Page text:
When I meditate, I focus on my breath.

All living beings have some sort of breath,

some in and out, some give and take.

Even amoeba are permeable,

they participate in an exchange

of gases and molecules.


All living things are composed of cells.

Plant cells are more prism than prison,

taking in light and converting it to energy.


Plant cells have walls, but cell-to-cell talk

still takes place. Even epidermal cells,

protecting the leaf surface, allow light in.


When we build walls, there are always

openings, small channels that connect

one side to the other. When there is a blockage

in the human heart or the lungs, it often leads to death.

How do we open these passages, return to



We can often get inspiration from other writers, even sometimes by borrowing lines or phrases from others. There is actually a form of poem called a cento which is made up entirely of lines by other poets, it is a patchwork of sorts. Check out Simone Muench’s Wolf Cento for example. If you like, you can try creating a cento on your own, but today in workshop, I want you to merely borrow a title of a poem- take it from the title of another book or poem, and without consulting the original text, write your own version. If you choose, after you’ve written the poem, you can rename it to something more original, or leave it the way it is.

denise_in_collegeSo I was searching for the perfect poem to share with my mom for Mother’s Day, and I came across a poem of Dean Young’s. It’s a wonderful little poem with some time travel in it. Then, of course, my mother reminds me of the BEST MOTHER POEM EVER! It’s called The Lanyard, by Billy Collins, enjoy! Also, check out this beautiful picture of my mom in her prime. I’m really very lucky to have such a wonderful mother.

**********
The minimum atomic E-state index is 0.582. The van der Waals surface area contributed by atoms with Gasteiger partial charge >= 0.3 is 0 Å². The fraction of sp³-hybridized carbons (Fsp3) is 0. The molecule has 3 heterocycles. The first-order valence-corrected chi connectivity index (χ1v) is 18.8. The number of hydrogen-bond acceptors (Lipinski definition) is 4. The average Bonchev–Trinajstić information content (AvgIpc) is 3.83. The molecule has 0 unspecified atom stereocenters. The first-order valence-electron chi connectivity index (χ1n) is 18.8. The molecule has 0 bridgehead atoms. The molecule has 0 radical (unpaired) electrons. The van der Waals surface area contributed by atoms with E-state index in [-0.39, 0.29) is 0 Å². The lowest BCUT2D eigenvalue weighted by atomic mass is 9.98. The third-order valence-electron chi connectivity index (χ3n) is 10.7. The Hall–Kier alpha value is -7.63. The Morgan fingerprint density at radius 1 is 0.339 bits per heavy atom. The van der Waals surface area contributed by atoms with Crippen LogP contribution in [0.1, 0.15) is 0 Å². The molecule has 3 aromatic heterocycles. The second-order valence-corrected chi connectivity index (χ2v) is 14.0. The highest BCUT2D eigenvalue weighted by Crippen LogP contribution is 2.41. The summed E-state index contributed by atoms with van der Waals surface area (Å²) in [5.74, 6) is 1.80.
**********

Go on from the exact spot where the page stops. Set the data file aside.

JacobVictorineSo tonight I attended a Jersey City Slam competition- I participated in a workshop led by Jacob Victorine (pictured) and I even got the chance to judge the semi-finals (along with a couple other judges)! I was a little nervous to judge, honestly, being more of a “page poet,” but I went with my gut, and was pleased to see Erin Anastasia win. I like her spunk. Full disclosure: I met Erin a few days ago and will be working on a creative project with her (stay tuned!), but I don’t think that interfered with my judging- I hadn’t seen her perform before.

Jacob Victorine and Will Gibson were the featured poets. I enjoyed speaking to Jacob a bit before the event and thought he ran the workshop well, using an excerpt from the Triggering Town. My favorite poem out of the ones he read was It’s Like There’s Ash Everywhere. It reminded me of the 9/11 aftermath when I was in college. My own experience was a bit more remote than the speaker of the poem, having attended The College of NJ at the time, but I do remember going into Manhattan less than a month after the disaster and visiting the Islamic Wing of the Met. The air still smelled like burning rubber, but the mosaics were beautiful. It was a strange, sad experience, to live through 9/11 while dating a Muslim and studying Islamic Art and Literature… Jacob’s poetry took me back to that time, but with wonder and reverence. My favorite line was “some kids saw the planes / and bodies / and think they’re still falling.”